Tuesday, August 17, 2004


Is there anything that does worry the What-Me-Worry President? As Nicholas Kristof argues in the New York Times, Bush rarely bothers even to feign interest in containing the threats from:

1.) Nuclear weapons abroad.
As I wrote in my last column, there is a general conviction among many experts - though, in fairness, not all - that nuclear terrorism has a better-than-even chance of occurring in the next 10 years. Such an attack could kill 500,000 people . . . .

So what should we be doing? First, it's paramount that we secure uranium and plutonium around the world. That's the idea behind the U.S.-Russian joint program to secure 600 metric tons of Russian nuclear materials. But after 12 years, only 135 tons have been given comprehensive upgrades. Some 340 tons haven't even been touched.

The Nunn-Lugar program to safeguard the material is one of the best schemes we have to protect ourselves, and it's bipartisan, championed above all by Senator Richard Lugar, an Indiana Republican. Yet President Bush has, incredibly, at various times even proposed cutting funds for it. He seems bored by this security effort, perhaps because it doesn't involve blowing anything up . . . .

Finally, Mr. Bush needs to display moral clarity about nuclear weapons, making them a focus of international opprobrium. Unfortunately, Mr. Bush is pursuing a new generation of nuclear bunker-buster bombs. That approach helps make nukes thinkable, and even a coveted status symbol, and makes us more vulnerable.
2.) Assault weapons at home.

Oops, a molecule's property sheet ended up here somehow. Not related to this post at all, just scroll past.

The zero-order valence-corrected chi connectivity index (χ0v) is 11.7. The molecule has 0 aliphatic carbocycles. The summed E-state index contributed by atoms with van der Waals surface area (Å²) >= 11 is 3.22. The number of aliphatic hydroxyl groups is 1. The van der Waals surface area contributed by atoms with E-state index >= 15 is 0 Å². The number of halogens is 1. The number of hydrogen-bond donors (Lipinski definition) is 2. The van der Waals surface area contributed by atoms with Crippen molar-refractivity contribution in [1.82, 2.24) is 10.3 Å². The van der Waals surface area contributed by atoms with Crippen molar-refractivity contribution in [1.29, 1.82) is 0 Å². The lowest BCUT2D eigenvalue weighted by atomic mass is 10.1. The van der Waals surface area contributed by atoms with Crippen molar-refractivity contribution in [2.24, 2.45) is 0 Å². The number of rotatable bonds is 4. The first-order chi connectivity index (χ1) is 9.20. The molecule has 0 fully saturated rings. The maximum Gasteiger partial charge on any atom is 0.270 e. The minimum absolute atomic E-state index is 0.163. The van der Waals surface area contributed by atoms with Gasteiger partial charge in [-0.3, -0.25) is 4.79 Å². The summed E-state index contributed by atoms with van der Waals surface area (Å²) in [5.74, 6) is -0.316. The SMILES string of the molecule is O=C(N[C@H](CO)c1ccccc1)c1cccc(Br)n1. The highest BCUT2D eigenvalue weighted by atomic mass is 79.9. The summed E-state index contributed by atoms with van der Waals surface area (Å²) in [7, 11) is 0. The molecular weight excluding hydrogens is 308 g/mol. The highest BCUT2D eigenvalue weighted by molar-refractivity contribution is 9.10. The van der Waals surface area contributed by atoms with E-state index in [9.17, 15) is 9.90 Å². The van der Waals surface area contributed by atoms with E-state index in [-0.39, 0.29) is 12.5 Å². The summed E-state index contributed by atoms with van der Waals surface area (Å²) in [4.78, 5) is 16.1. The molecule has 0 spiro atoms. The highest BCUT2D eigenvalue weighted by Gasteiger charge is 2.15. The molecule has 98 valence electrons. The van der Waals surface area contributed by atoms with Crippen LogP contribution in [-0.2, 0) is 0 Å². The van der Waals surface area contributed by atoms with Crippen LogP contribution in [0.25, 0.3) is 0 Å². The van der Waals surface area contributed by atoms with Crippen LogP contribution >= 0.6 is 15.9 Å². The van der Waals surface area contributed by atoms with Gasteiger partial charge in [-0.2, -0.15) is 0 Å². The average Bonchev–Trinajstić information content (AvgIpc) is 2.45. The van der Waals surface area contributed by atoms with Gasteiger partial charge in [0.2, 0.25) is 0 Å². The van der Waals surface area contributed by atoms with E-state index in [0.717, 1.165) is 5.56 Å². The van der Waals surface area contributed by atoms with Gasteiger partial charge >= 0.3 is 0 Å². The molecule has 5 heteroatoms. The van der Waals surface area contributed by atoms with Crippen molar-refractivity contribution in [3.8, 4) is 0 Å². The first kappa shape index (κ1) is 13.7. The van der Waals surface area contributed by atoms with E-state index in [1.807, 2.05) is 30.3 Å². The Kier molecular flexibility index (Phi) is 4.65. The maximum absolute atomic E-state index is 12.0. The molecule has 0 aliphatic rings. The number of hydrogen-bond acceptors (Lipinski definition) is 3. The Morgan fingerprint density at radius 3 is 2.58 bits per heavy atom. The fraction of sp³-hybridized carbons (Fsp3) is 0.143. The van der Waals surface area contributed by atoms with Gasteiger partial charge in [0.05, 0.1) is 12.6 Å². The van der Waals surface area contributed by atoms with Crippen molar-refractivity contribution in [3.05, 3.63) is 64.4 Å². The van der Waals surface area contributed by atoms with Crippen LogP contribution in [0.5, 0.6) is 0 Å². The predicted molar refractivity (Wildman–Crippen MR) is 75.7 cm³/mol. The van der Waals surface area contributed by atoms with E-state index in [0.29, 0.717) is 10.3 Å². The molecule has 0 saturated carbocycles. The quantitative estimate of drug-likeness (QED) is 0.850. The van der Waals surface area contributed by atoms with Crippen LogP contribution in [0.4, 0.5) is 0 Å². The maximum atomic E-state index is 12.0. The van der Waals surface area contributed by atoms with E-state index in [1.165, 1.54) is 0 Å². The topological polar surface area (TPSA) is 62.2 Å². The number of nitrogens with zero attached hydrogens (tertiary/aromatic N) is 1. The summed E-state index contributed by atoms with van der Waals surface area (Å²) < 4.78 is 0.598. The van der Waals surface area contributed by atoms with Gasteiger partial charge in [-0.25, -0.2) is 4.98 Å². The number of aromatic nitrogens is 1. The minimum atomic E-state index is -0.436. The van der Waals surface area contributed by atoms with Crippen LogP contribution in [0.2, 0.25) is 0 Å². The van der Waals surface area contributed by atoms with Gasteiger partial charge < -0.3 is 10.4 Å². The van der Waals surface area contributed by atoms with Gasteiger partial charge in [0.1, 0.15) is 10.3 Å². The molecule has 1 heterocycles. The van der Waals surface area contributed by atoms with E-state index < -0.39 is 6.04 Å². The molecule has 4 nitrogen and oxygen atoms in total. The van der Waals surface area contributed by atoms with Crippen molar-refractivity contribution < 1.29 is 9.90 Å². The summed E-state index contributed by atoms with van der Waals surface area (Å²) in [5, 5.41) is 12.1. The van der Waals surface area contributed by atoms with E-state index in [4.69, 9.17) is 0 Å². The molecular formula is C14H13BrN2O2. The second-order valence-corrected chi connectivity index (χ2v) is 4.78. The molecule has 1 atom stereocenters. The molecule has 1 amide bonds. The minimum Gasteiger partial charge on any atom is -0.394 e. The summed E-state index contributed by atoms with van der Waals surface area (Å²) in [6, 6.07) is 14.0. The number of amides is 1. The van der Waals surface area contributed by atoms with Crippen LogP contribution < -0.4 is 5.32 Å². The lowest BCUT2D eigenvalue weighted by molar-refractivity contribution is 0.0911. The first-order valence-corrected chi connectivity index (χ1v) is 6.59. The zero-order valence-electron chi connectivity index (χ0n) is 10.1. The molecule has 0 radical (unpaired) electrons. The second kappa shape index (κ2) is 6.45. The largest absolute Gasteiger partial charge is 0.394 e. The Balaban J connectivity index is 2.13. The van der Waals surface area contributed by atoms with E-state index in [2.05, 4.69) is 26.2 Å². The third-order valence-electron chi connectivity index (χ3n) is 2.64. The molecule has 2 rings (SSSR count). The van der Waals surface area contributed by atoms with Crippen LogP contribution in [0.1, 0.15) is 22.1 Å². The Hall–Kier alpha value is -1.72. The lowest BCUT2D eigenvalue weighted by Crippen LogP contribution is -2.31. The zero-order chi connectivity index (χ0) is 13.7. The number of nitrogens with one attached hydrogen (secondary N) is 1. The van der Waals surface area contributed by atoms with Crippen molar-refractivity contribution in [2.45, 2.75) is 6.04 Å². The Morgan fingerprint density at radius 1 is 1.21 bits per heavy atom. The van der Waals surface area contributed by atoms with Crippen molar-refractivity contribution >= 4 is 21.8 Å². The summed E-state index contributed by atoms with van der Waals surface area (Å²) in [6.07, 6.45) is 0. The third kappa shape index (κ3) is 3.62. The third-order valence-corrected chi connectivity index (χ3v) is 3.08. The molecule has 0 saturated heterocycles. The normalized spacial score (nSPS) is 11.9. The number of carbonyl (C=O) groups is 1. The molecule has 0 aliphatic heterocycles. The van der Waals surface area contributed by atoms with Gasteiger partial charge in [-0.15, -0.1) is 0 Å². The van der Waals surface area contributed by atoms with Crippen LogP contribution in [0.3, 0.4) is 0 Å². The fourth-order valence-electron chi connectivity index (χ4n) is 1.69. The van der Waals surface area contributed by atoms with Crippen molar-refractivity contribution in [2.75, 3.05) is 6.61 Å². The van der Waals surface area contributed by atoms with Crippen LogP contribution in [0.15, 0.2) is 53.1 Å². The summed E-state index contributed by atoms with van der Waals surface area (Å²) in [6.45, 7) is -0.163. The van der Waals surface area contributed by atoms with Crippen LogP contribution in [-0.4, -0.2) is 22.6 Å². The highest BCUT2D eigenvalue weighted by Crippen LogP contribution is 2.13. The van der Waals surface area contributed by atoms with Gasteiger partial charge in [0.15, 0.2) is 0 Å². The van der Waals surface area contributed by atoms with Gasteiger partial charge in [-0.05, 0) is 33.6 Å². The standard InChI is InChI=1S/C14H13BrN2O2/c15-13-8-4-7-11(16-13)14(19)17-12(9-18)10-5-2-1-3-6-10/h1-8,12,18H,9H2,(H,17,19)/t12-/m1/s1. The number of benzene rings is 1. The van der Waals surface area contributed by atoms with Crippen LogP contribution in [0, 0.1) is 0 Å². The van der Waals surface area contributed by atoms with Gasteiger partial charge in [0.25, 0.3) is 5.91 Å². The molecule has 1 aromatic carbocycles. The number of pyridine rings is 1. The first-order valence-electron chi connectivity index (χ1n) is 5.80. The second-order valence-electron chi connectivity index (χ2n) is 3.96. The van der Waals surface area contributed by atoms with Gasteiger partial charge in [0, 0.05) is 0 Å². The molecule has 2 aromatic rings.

President Bush, sidestepping a promise, is allowing the ban on assault rifles and oversized clips to expire on Sept. 14. So at a gun store here in Meridian, a bit west of Boise, the counter has a display promising "2 FREE HIGH-CAPACITY MAGAZINES."

All you have to do is purchase a new Beretta 9-millimeter handgun and you'll receive two high-capacity magazines - on the condition, the fine print states, that the federal ban expires on schedule.

President Bush promised in the last presidential campaign to support an extension of the ban, which was put in place in 1994 for 10 years. "It makes no sense for assault weapons to be around our society," Mr. Bush observed at the time.

These days Mr. Bush still says that he'll sign an extension of the ban if it happens to reach his desk. But he knows that the only way the ban can be extended on time is if he actually urges its passage, and he refuses to do that. So his promise to support an extension rings hollow - it's not exactly a lie, but it's not the full truth, either . . . .

About 100 times as many Americans are already dying from gunfire in the U.S. as in Iraq. As many Americans die from firearms every six weeks as died in the 9/11 attacks - yet the White House is paralyzed on this issue.
In light of the above we are compelled to wonder, with Ivan Eland: Does Your Government Really Have an Interest in Protecting You from Terrorism?

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